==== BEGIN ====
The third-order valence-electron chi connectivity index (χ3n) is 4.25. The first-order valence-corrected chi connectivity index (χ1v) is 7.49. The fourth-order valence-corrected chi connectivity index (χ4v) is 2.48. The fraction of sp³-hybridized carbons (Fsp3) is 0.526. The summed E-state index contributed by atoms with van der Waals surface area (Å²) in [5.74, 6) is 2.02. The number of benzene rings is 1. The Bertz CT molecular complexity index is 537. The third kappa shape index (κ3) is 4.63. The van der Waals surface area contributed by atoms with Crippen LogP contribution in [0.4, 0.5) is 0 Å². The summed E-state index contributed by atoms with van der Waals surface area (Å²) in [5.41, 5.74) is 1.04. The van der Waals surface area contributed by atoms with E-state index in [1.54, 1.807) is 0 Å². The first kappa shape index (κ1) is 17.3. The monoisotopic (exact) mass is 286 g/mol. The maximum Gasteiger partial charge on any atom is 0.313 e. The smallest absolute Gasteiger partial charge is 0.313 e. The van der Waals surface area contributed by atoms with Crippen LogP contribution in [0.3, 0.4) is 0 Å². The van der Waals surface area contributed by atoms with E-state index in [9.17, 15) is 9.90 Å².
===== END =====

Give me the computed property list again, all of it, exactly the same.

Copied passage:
The third-order valence-electron chi connectivity index (χ3n) is 4.25. The first-order valence-corrected chi connectivity index (χ1v) is 7.49. The fourth-order valence-corrected chi connectivity index (χ4v) is 2.48. The fraction of sp³-hybridized carbons (Fsp3) is 0.526. The summed E-state index contributed by atoms with van der Waals surface area (Å²) in [5.74, 6) is 2.02. The number of benzene rings is 1. The Bertz CT molecular complexity index is 537. The third kappa shape index (κ3) is 4.63. The van der Waals surface area contributed by atoms with Crippen LogP contribution in [0.4, 0.5) is 0 Å². The summed E-state index contributed by atoms with van der Waals surface area (Å²) in [5.41, 5.74) is 1.04. The van der Waals surface area contributed by atoms with E-state index in [1.54, 1.807) is 0 Å². The first kappa shape index (κ1) is 17.3. The monoisotopic (exact) mass is 286 g/mol. The maximum Gasteiger partial charge on any atom is 0.313 e. The smallest absolute Gasteiger partial charge is 0.313 e. The van der Waals surface area contributed by atoms with Crippen LogP contribution in [0.3, 0.4) is 0 Å². The van der Waals surface area contributed by atoms with E-state index in [9.17, 15) is 9.90 Å².